Thursday, July 7, 2011

The First Pen Gets Filled

I'll get into the details of building the piggery barn later, but thought I'd take take the opportunity of a rainy morning to share with you how we filled the pens themselves. It's an interesting process. 

One must first construct a pen in order to fill it.

We used cinders to fill in the corners up to the tin sidewalls, then the pen was lined with a woven geotextile plastic groundcover-like fabric. This is to keep the rocks and cinder from puncturing the actual liner, which is a thick woven polyethylene waterproof material. Using a waterproof liner like this is not part of the CGNF method. Ideally there would be direct contact with the soil. However in the US, there is great concern over groundwater pollution, so hoops must be jumped through. Our piggery is the pilot project for using something other than concrete to line a deep litter system. If this works, and we have no doubt it will, then it will open up a less-expensive alternative for backyard farmers. All this has come about with the help of Mike DuPonte from the University of Hawaii-Hilo Agriculture Extension Department.

On a fine early February morning, several folks from our local Natural Farming group came by to help with filling the pen, and to learn how to create the various layers needed for the microbes to thrive. Very hands-on and always more fun with friends to help!

First, we spread 3-4 inches of red Hamakua cinder-soil, and topped that with 1 cubic foot of biochar.
On this base we placed an assortment of logs, gleaned off our property. Most of them were albezia and secropia, but there were a few ohia and others in there as well. The logs ranged from 6 inches to 1 foot in diameter.
With our chipper/shredder we had prepared wood chips from the smaller branches and coconut husks to use for filling in around the logs. These went in next, with palm fronds laid over the top. Now we have created long-lasting food and air spaces for the microbes and beneficial bacteria to live. This is important for cutting down the smell one usually associates with pig farming.
 Atop this mass of plant material, we added 9 tractor-scoops of sawdust to each 1 scoop of cinder soil. The sawdust came from a local mill and is made of tropical hardwoods, but of course you would use whatever local resource you have. Each layer got sprinkled with IMO4 and sea salt, according to Master Cho's formula. We did several layers like this to fill the pen, raking out between scoops to keep it nicely leveled.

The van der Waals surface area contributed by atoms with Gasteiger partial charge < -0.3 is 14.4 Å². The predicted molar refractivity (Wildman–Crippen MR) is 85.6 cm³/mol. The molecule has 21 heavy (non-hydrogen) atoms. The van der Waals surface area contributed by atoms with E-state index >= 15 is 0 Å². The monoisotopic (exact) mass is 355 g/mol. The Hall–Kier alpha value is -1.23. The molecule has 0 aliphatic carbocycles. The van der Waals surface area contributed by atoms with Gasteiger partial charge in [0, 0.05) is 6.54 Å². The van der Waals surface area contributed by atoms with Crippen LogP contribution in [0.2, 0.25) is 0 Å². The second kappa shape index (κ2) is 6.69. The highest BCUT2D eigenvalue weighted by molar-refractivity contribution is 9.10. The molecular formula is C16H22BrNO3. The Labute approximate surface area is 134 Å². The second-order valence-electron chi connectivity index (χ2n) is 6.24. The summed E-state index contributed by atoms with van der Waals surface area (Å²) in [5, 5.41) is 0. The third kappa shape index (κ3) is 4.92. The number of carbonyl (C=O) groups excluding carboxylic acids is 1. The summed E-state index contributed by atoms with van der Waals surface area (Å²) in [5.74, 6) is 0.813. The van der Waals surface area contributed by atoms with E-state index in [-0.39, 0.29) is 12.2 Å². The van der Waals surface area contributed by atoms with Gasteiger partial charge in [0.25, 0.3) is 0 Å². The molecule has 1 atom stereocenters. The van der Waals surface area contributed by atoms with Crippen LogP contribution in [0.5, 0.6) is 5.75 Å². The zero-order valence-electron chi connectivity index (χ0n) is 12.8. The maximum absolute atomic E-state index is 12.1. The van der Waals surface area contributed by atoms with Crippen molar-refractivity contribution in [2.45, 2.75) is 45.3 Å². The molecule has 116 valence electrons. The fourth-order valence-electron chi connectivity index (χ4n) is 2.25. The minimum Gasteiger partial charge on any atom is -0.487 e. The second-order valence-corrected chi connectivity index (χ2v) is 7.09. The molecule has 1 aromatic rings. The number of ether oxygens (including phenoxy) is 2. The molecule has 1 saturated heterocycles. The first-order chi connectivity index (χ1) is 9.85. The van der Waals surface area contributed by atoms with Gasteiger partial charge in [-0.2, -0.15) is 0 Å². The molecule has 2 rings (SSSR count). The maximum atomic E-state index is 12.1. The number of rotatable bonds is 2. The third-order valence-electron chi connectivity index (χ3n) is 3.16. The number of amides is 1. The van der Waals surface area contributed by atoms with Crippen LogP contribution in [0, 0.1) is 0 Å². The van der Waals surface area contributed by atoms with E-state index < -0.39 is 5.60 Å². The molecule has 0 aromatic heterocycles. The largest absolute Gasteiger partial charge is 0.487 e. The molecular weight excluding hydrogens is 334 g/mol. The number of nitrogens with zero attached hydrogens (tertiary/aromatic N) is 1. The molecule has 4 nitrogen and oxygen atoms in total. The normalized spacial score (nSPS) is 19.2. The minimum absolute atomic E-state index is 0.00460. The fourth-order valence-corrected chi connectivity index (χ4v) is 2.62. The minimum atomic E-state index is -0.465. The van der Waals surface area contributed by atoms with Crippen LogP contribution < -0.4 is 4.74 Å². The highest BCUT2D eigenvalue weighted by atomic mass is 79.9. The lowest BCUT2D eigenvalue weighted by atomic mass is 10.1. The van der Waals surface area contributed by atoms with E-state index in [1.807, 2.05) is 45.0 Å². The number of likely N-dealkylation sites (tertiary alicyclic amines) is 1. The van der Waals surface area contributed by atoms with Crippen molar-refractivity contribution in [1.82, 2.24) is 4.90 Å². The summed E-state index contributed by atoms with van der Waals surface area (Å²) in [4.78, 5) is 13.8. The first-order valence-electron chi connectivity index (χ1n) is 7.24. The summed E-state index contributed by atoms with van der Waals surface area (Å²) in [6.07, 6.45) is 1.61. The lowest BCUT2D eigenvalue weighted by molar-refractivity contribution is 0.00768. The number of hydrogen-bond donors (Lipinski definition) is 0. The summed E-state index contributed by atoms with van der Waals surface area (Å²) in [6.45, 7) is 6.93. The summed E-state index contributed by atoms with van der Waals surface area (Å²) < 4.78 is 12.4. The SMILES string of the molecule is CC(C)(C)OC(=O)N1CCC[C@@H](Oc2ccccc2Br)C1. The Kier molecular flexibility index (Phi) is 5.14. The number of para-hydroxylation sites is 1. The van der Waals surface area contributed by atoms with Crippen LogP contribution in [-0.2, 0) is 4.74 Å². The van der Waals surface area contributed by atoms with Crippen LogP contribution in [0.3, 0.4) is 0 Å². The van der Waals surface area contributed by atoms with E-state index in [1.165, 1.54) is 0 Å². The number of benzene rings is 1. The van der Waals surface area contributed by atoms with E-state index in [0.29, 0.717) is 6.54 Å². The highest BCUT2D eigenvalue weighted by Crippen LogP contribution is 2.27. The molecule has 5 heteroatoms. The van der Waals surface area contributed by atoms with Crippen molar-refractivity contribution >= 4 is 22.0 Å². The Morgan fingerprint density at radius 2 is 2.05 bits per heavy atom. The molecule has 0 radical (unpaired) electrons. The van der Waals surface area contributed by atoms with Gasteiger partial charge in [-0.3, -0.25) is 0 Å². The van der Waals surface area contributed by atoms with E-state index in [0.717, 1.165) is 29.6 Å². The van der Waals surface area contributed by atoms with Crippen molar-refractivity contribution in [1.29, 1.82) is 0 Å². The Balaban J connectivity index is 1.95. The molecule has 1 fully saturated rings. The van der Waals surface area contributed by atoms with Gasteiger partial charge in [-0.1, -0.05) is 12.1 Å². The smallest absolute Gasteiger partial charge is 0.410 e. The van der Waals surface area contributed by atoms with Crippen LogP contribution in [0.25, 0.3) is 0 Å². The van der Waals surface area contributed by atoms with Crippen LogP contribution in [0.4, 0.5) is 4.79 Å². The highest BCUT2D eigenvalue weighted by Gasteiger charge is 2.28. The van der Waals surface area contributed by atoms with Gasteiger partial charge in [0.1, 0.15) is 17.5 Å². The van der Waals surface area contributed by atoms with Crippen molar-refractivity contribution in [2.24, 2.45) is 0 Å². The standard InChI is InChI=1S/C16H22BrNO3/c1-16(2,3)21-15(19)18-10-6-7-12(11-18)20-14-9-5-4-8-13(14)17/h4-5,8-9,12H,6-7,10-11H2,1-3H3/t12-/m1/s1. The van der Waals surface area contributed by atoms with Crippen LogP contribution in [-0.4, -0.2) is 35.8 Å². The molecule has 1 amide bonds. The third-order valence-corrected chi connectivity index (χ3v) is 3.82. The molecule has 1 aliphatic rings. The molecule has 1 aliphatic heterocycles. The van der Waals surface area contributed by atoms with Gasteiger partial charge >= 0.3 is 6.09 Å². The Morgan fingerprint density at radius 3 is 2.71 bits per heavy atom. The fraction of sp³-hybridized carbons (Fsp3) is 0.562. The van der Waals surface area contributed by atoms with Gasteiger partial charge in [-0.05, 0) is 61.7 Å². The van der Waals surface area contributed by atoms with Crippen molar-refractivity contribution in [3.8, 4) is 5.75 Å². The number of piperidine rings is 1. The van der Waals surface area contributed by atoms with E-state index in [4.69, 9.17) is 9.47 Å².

A week later, we added about 1 pound of dolomite and more IMO4. Each week for the next 3 months, we sprayed the floor with 1 gallon water to which had been added 1 teaspoon FPJ (fermented plant juice) and 1 teaspoon LAB (lactic acid bacteria) and more IMO4.
The pigs were acquired and introduced to their new home in mid-February. Ideally, the pen would have had a bit longer to ferment before the animals would be introduced, but you work with what you've got. These young gilts were raised on concrete and had never been on real dirt. They were reluctant to leave their travel cage at first, but with only a little gentle coaxing, they soon meandered into their prepared pen, and then they were indeed in hog heaven! The very first thing they did was to root their way across the whole pen and plop down with a sigh of contentment. Tails wagging, grunts of happiness, rooting for the first time in their lives!

The only problem we've noticed is that the decomposing sawdust creates quite a bit of heat. This would be ideal in a cooler climate, but for the tropics and at this low elevation (400'), we would use woodchips rather than sawdust next time. This will slow the decomposition, thereby creating less heat for the pigs. To counteract this, we have installed a mist system that gets turned on during hot days. The fine mist spray seems to really help the sows keep their cool.

Pen maintenance is easy. We rake the floor smooth every morning while the pigs are feeding. For a while, more IMO4 was sprinkled weekly over the fresh manure to help it break down more quickly. This is no longer needed because there is enough microbial and fungal life in the pen to do the job.

That's it! No smell, very few flies. Contented, happy, healthy pigs. That's what it's all about.

Tuesday, July 5, 2011

First Litter!

We'll fill in the back-story later... this whole Natural Farming thing we're doing, Mike's piggery design, what the pens are filled with, our first pigs, what we are growing for feed, etc.
But right now we are so excited to announce our very first litter of piglets!

Suey is one of our two breed sows. Yesterday she started into labor about 12:30pm. After a couple hours, the first little snout appeared... and as afternoon turned into evening, we were pleased to have ten healthy little piglets. They were born in mama's deep litter pen, which is filled with natural plant materials, inoculated with IMO's, and occasionally sprayed with lactic acid bacteria (LAB) or fermented fruit juice (FFJ).

Only one little guy needed help. Their umbilical cords snapped naturally in their own good time. And they all learned how to suckle before bedtime. Mama Suey is a really good mother pig, very calm and careful of the piglets.

During the night, Suey surprised us with two more piglets! So that makes twelve altogether!
There is one runt who's only about half the weight of the rest of them. He made it through his first night, but time will tell.

We are told by our University of Hawaii Agriculture Extension agent that not only are these our own first litter of piggies, but they are also the first litter of pigs born into the Korean Natural Farming method in Hawaii and, in fact, in the entire USA!

 By the way, CGNF stands for Cho Global Natural Farming, a method utilizing indigenous microorganisms (IMO's), developed in South Korea by Master Cho. More about that later.